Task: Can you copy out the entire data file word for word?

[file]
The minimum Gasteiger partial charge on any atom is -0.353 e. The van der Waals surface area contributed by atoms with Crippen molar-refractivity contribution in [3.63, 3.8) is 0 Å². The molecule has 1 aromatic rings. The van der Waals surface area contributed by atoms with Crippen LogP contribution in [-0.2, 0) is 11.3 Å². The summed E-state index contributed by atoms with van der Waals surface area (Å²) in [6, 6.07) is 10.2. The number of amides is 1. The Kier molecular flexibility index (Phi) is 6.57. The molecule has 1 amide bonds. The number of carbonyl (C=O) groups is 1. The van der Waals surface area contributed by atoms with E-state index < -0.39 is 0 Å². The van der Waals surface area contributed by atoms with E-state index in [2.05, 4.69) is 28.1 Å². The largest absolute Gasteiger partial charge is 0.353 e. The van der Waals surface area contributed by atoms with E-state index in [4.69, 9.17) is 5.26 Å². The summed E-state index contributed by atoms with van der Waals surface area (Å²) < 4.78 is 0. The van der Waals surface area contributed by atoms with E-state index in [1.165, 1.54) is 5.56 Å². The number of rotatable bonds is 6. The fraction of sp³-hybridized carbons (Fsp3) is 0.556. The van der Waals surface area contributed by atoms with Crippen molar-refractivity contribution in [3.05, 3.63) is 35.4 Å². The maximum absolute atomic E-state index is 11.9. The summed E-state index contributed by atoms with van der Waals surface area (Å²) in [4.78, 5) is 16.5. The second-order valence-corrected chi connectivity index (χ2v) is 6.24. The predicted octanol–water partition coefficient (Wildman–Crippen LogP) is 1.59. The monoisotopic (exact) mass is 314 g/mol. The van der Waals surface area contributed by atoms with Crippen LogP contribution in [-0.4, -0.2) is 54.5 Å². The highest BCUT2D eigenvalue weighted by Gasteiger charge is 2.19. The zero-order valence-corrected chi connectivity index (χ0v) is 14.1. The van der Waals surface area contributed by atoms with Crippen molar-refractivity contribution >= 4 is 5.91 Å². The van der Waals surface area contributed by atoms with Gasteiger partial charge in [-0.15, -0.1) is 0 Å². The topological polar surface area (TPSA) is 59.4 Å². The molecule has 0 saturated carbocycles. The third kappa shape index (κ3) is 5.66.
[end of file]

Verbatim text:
The minimum Gasteiger partial charge on any atom is -0.353 e. The van der Waals surface area contributed by atoms with Crippen molar-refractivity contribution in [3.63, 3.8) is 0 Å². The molecule has 1 aromatic rings. The van der Waals surface area contributed by atoms with Crippen LogP contribution in [-0.2, 0) is 11.3 Å². The summed E-state index contributed by atoms with van der Waals surface area (Å²) in [6, 6.07) is 10.2. The number of amides is 1. The Kier molecular flexibility index (Phi) is 6.57. The molecule has 1 amide bonds. The number of carbonyl (C=O) groups is 1. The van der Waals surface area contributed by atoms with E-state index < -0.39 is 0 Å². The van der Waals surface area contributed by atoms with E-state index in [2.05, 4.69) is 28.1 Å². The largest absolute Gasteiger partial charge is 0.353 e. The van der Waals surface area contributed by atoms with E-state index in [4.69, 9.17) is 5.26 Å². The summed E-state index contributed by atoms with van der Waals surface area (Å²) < 4.78 is 0. The van der Waals surface area contributed by atoms with E-state index in [1.165, 1.54) is 5.56 Å². The number of rotatable bonds is 6. The fraction of sp³-hybridized carbons (Fsp3) is 0.556. The van der Waals surface area contributed by atoms with Crippen molar-refractivity contribution in [3.05, 3.63) is 35.4 Å². The maximum absolute atomic E-state index is 11.9. The summed E-state index contributed by atoms with van der Waals surface area (Å²) in [4.78, 5) is 16.5. The second-order valence-corrected chi connectivity index (χ2v) is 6.24. The predicted octanol–water partition coefficient (Wildman–Crippen LogP) is 1.59. The monoisotopic (exact) mass is 314 g/mol. The van der Waals surface area contributed by atoms with Crippen LogP contribution in [-0.4, -0.2) is 54.5 Å². The highest BCUT2D eigenvalue weighted by Gasteiger charge is 2.19. The zero-order valence-corrected chi connectivity index (χ0v) is 14.1. The van der Waals surface area contributed by atoms with Crippen molar-refractivity contribution >= 4 is 5.91 Å². The van der Waals surface area contributed by atoms with Gasteiger partial charge in [-0.15, -0.1) is 0 Å². The topological polar surface area (TPSA) is 59.4 Å². The molecule has 0 saturated carbocycles. The third kappa shape index (κ3) is 5.66.